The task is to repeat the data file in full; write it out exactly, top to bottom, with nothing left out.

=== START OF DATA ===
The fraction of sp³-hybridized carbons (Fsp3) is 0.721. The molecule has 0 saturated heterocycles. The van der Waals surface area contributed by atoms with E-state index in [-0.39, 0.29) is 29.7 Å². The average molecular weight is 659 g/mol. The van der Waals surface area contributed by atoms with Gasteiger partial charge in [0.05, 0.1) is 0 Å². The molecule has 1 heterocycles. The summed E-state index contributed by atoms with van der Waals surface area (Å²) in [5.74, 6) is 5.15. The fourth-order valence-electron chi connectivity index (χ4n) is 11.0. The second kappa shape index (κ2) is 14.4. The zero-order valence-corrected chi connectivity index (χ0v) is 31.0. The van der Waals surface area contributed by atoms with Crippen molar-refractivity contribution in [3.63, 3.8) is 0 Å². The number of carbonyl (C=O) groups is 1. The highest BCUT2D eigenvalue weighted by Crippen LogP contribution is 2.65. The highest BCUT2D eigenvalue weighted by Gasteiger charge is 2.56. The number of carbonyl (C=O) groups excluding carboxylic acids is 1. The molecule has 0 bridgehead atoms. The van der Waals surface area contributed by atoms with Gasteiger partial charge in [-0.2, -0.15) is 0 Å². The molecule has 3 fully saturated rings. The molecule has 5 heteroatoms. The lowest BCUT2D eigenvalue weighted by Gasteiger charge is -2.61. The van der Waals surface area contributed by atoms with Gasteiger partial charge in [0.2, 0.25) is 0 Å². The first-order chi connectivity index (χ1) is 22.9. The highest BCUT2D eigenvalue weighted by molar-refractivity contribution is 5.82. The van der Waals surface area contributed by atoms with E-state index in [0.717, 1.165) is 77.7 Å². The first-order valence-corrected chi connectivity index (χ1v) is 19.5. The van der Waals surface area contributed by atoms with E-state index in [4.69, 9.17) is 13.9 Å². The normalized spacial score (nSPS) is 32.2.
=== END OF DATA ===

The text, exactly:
The fraction of sp³-hybridized carbons (Fsp3) is 0.721. The molecule has 0 saturated heterocycles. The van der Waals surface area contributed by atoms with E-state index in [-0.39, 0.29) is 29.7 Å². The average molecular weight is 659 g/mol. The van der Waals surface area contributed by atoms with Gasteiger partial charge in [0.05, 0.1) is 0 Å². The molecule has 1 heterocycles. The summed E-state index contributed by atoms with van der Waals surface area (Å²) in [5.74, 6) is 5.15. The fourth-order valence-electron chi connectivity index (χ4n) is 11.0. The second kappa shape index (κ2) is 14.4. The zero-order valence-corrected chi connectivity index (χ0v) is 31.0. The van der Waals surface area contributed by atoms with Crippen molar-refractivity contribution in [3.63, 3.8) is 0 Å². The number of carbonyl (C=O) groups is 1. The highest BCUT2D eigenvalue weighted by Crippen LogP contribution is 2.65. The highest BCUT2D eigenvalue weighted by Gasteiger charge is 2.56. The number of carbonyl (C=O) groups excluding carboxylic acids is 1. The molecule has 0 bridgehead atoms. The van der Waals surface area contributed by atoms with Gasteiger partial charge in [-0.2, -0.15) is 0 Å². The molecule has 3 fully saturated rings. The molecule has 5 heteroatoms. The lowest BCUT2D eigenvalue weighted by Gasteiger charge is -2.61. The van der Waals surface area contributed by atoms with Gasteiger partial charge in [0.2, 0.25) is 0 Å². The first-order chi connectivity index (χ1) is 22.9. The highest BCUT2D eigenvalue weighted by molar-refractivity contribution is 5.82. The van der Waals surface area contributed by atoms with E-state index in [0.717, 1.165) is 77.7 Å². The first-order valence-corrected chi connectivity index (χ1v) is 19.5. The van der Waals surface area contributed by atoms with E-state index in [4.69, 9.17) is 13.9 Å². The normalized spacial score (nSPS) is 32.2.